Well that dreaded season is upon us again, as budgets and end-of-year planning monopolize everyone's day planners.
With deadlines looming, there's not even time to enjoy cable's guilty pleasures, provided by news of yet another accounting scandal, dramatic personnel changes and widespread Internet viruses that force employees to "work" offline.
Brace yourselves and take a deep breath, because it's time to ramp up for 2004.
And in doing so, let's look beyond the current events plaguing today's headlines. Issues like how next year will wrap without a Western Show, how statewide legislative organizations plan to cope without the necessary funds once collected by bustling conventions, and finally, how programmers will fare if pure talent like Roseanne Barr can't find success on ABC Family. Nay, let's instead stare intently into our crystal balls and try sneaking a peek into the future.
Now, before I regale you with premonitions and opinions, let me give you some insight into where I'm coming from. Since getting my feet wet in cable over 25 years ago by launching Zenith into the set-top box arena, I've seen the industry grow and expand much the way waves rise up to peaks, only to come crashing down under the forces of recessions, government regulation and corporate scandals.
It's in that vein that I often feel like "The Old Man in the Cable Sea," watching companies buckle down to weather the current storm, knowing that beyond this wave, there is another waiting to lift the business once again.
This is the cycle that has carried cable to its current height — or low, depending on where you stand or who you work for — and will continue to push it into the coming year. With each passing quarter, technology is taken to exciting new levels, opening doors for operators and programmers.
Yet the industry still moves much as it did 20 years ago. And it is with this technically sunny disposition that I present what my crystal ball expects to see moving forward into 2004:
- Media ownership regulations come to a head and are resolved before the presidential primaries begin;
- Adoption of Wi-Fi (wireless fidelity) will affect the way MSOs plan and build out their commercial business;
- MSO-owned programming networks will more and more resemble the "retail private label" brands like Costco and Safeway — meaning less general consumer marketing and more prominent positioning to the subscriber;
- More computer-industry leaders will throw their weight into cable and try to reshape the industry along PC interfaces and experiences, just as they did when they tried to affect HDTV standard adoption at the last minute;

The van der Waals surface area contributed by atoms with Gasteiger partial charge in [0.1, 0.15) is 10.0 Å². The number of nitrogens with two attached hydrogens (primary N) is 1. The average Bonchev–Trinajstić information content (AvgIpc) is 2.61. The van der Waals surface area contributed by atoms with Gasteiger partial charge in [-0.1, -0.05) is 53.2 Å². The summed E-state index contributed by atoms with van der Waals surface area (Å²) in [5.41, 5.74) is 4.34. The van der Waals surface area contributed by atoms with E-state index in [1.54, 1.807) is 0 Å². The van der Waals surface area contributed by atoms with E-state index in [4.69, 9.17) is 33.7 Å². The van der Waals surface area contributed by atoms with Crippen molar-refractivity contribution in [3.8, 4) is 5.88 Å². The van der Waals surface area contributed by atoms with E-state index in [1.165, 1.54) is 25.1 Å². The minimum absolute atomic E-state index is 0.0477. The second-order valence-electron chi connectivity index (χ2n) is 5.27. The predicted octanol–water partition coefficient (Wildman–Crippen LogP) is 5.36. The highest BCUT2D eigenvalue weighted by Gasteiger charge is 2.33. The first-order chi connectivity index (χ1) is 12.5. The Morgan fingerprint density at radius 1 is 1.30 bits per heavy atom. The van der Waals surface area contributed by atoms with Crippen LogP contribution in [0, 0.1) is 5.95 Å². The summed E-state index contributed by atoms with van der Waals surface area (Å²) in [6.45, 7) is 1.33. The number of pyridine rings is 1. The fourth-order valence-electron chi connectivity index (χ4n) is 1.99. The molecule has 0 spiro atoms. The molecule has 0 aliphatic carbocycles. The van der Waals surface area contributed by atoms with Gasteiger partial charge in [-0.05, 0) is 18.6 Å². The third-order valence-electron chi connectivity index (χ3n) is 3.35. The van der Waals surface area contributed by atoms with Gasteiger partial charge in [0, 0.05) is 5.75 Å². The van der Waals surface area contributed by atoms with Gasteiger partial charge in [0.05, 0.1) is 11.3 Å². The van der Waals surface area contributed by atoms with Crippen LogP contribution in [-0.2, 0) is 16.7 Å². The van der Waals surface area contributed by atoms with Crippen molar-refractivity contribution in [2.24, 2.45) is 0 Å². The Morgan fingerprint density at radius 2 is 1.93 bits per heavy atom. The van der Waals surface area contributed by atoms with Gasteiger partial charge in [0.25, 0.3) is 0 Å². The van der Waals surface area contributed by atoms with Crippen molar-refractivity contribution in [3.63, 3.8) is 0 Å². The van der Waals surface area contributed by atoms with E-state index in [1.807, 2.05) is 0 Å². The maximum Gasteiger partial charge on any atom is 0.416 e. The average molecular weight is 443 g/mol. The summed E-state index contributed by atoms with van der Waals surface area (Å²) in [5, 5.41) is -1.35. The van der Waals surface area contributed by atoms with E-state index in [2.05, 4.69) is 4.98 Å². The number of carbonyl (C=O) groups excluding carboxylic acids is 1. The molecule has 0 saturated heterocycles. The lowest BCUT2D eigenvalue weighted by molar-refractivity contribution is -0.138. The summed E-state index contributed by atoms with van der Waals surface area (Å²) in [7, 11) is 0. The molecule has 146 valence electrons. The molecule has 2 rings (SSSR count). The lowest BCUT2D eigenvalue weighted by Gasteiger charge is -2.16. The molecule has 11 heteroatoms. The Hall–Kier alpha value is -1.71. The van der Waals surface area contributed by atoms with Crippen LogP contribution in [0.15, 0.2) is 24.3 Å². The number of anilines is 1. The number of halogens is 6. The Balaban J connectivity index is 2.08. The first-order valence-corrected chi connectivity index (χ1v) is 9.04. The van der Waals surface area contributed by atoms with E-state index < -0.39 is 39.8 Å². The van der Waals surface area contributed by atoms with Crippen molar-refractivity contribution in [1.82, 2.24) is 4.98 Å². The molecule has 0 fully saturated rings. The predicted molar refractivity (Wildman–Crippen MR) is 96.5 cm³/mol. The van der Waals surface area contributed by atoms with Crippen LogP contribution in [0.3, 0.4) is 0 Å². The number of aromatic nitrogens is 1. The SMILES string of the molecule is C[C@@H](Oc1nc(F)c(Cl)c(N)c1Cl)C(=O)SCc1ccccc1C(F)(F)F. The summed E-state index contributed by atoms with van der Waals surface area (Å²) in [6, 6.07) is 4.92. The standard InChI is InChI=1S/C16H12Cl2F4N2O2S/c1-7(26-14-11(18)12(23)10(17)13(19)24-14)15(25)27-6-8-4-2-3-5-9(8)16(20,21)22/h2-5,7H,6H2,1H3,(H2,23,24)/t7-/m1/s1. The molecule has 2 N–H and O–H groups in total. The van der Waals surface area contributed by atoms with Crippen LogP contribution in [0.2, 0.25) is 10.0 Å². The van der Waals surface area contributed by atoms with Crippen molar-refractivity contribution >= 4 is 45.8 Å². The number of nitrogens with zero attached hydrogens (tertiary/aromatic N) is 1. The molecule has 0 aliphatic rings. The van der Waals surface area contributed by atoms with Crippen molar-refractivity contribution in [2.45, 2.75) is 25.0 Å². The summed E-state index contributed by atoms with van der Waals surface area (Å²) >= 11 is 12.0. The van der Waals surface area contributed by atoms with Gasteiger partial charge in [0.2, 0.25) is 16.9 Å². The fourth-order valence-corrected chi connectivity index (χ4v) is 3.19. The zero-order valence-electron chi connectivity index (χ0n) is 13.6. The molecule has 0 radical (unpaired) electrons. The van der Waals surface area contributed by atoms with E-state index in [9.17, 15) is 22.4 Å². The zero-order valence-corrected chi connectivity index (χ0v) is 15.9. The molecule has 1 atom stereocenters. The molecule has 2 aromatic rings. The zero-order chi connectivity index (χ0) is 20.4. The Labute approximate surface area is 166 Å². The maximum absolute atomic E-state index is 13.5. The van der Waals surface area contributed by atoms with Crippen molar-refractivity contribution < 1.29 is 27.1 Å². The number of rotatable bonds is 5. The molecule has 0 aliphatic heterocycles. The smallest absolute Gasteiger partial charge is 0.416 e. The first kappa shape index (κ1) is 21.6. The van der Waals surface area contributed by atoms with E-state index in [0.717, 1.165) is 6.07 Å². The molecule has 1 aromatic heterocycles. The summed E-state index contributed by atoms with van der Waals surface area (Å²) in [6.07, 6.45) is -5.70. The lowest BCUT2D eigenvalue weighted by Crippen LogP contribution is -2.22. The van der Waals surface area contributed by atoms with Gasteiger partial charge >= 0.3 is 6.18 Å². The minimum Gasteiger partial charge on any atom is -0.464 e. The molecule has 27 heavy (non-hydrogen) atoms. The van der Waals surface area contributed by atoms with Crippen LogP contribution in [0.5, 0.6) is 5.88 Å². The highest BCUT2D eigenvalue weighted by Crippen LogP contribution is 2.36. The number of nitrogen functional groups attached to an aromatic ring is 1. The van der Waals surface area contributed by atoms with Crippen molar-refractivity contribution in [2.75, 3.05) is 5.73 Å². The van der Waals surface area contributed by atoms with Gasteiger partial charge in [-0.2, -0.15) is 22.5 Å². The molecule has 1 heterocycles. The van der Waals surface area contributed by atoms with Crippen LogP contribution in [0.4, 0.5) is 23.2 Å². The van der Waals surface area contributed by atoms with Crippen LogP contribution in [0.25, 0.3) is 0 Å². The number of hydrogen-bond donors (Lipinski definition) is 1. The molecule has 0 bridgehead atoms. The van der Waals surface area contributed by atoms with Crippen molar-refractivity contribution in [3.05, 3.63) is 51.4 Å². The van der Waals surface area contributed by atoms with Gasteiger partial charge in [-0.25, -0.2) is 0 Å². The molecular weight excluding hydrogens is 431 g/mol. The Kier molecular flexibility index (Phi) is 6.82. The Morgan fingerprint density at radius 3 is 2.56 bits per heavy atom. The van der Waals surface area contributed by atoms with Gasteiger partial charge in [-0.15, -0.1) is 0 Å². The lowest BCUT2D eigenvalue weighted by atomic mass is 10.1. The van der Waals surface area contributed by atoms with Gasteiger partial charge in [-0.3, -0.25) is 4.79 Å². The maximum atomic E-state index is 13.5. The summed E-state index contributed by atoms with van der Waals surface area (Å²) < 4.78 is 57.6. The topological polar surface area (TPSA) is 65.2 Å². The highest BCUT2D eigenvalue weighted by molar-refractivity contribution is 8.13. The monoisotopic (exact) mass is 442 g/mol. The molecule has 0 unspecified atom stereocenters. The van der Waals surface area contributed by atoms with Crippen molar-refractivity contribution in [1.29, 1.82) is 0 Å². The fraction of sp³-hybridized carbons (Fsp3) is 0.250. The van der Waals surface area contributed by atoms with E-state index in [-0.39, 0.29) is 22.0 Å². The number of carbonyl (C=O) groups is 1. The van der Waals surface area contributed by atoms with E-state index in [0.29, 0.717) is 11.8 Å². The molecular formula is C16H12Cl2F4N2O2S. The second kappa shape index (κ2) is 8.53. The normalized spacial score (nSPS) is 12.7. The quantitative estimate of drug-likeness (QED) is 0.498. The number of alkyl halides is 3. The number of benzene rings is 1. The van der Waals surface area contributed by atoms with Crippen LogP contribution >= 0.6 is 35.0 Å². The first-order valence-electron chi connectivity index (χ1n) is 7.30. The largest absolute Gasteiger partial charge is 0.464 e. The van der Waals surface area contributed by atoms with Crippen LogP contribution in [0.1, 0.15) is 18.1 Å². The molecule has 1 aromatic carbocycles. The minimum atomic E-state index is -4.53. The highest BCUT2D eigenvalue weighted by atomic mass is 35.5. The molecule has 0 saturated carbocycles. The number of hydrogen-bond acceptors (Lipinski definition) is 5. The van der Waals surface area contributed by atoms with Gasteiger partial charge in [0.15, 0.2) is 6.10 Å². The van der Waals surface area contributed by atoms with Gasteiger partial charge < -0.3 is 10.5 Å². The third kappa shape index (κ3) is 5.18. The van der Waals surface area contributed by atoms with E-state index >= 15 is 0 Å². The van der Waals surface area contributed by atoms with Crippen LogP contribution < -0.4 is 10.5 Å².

- On-screen guide companies' marketing will heat up as the weather cools;
- Cable networks will admit they are cannibalizing their own audiences and brands, and we will see massive retooling in programming and positioning;
- Managing video and IP transport will become a top priority among cable engineers;
- We will see a new aggressive play for the African-American audience — on that front, the industry is where it was with Hispanic programming about five years ago;
- Whether at the home or the headend, digital video recorder technology will redefine cable television viewer habits;
- Through collaborative initiatives like CableCARD, cable operators and consumer-electronics companies will work together to provide technology and education to make informed decisions about digital TV and on-demand services.
I'm no psychic, but these are just a few trends I see creeping up over the horizon. Anyone taking these observations as anything more than opinion probably deserves to have lost more of their stock portfolio over the last few years than I did.
So like everything else in cable, take these predictions with a grain of salt. After all, the following notions were once prevailing industry opinions, and look where they went:
- Large parent entities like Times Mirror Inc. and Viacom Inc. should sell their affiliate systems, because telcos are taking over the industry;
- ITV is the next big thing to happen within cable and will precede penetration of HDTV and VOD;
- Operators will offload converter expenditures onto consumer electronics companies when cable inevitably goes retail;
- Cable converters will eventually consist of a universal box with plug-in upgrades;
- Pay-per-view is not a viable option, in comparison to the movie-theater experience;
- Selling people multiple pay services likes Home Box Office and Showtime will never work;
- The Death Star theory: Who will want to pay for cable when direct-broadcast satellite offers more channels at lower cost?
So I hope these words of wisdom help make your budget planning a wee bit more focused for 2004!